Legal intervention, sought by activists including our correspondent Ajeet Bahadur has helped 200 slum dwellers escape eviction in Allahabad.
The slum dwellers - mostly daily wage labourers and rickshaw pullers - have been living for 35 years in a plot of land which is owned by the army. But now the army wants to reclaim the land and so it sent bulldozers to raze the slum. Activists of several organizations appealed to the court seeking a stay order on that. In July they managed to get the stay order and thus nearly 50 families were saved from being homeless.
Ajeet Bahadur informs, these poor slum dwellers are migrant workers from different districts of Uttar Pradesh. They are entitled to a permanent home under the Rajiv Gandhi Awas Yojana – a govt scheme that aims to provide housing for slum dwellers and the urban poor. The scheme aims to make India a slum-free country in five years.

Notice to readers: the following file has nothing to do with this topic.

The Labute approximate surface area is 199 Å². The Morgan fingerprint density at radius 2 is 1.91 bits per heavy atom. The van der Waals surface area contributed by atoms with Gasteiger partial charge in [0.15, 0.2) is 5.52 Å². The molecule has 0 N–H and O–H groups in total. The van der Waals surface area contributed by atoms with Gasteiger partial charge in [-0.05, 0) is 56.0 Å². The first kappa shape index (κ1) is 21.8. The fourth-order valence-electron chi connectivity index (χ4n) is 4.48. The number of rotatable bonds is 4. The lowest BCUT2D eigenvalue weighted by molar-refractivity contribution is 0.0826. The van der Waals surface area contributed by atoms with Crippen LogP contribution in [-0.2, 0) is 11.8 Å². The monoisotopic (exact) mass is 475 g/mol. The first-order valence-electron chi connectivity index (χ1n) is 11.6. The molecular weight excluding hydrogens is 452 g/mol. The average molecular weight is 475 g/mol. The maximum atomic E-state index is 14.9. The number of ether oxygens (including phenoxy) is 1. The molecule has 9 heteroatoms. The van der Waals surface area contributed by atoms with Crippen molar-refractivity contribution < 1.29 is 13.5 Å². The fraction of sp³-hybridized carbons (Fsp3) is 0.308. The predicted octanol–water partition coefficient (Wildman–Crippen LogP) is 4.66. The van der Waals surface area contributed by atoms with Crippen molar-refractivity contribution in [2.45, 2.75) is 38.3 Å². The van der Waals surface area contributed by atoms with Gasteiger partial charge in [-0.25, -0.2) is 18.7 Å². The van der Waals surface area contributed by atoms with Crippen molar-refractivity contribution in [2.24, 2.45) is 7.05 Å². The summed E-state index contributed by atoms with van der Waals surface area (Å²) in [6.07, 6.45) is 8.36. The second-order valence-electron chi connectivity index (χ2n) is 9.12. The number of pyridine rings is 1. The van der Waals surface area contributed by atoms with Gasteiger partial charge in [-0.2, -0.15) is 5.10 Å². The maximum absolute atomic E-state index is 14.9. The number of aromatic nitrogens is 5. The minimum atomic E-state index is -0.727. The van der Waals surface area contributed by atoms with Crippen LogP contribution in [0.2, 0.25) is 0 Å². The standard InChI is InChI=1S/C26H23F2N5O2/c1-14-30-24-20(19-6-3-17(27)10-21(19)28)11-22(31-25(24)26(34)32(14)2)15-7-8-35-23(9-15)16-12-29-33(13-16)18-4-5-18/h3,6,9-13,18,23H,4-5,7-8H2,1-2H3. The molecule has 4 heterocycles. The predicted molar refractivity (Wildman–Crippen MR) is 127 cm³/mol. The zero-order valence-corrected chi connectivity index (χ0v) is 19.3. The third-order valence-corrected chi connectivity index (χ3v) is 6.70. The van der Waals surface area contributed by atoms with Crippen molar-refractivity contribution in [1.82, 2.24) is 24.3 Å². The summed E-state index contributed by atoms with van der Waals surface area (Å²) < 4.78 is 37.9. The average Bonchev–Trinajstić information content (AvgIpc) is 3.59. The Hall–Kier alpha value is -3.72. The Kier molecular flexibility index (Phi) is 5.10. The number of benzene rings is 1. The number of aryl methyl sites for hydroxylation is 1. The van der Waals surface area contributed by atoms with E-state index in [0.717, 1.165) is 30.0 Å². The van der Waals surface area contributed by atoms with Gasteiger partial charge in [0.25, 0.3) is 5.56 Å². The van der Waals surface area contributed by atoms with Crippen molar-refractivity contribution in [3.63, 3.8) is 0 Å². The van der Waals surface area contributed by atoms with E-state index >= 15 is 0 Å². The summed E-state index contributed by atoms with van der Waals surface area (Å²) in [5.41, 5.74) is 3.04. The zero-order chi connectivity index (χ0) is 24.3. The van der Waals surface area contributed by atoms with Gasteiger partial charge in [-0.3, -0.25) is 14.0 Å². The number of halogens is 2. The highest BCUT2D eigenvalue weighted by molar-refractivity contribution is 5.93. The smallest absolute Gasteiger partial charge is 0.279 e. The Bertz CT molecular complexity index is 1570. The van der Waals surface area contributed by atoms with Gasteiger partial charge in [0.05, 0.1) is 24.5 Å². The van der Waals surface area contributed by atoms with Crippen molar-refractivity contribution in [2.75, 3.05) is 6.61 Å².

According to Ajeet Bahadur, the slum dwellers of his city are too poor to approach the court on their own. They are also ignorant of their rights under various schemes such as Rajiv Gandhi Awas Yojana. As a community correspondent Ajeet was able to take note of the eviction drive, the order of the court and also speak to several community members about the housing scheme which they had never heard of earlier.
According to UN-HABITAT, India is home to 63% of all slum dwellers in South Asia. This amounts to 170 million people, 17% of the world’s slum dwellers.
It is estimated that the area of Pelma, Chhattisgarh holds about 40 million tonnes of coal that the corporates are eyeing.
If not for the intervention by our community correspondent, the poor villagers would have continued paying taxes for a land they didn't own.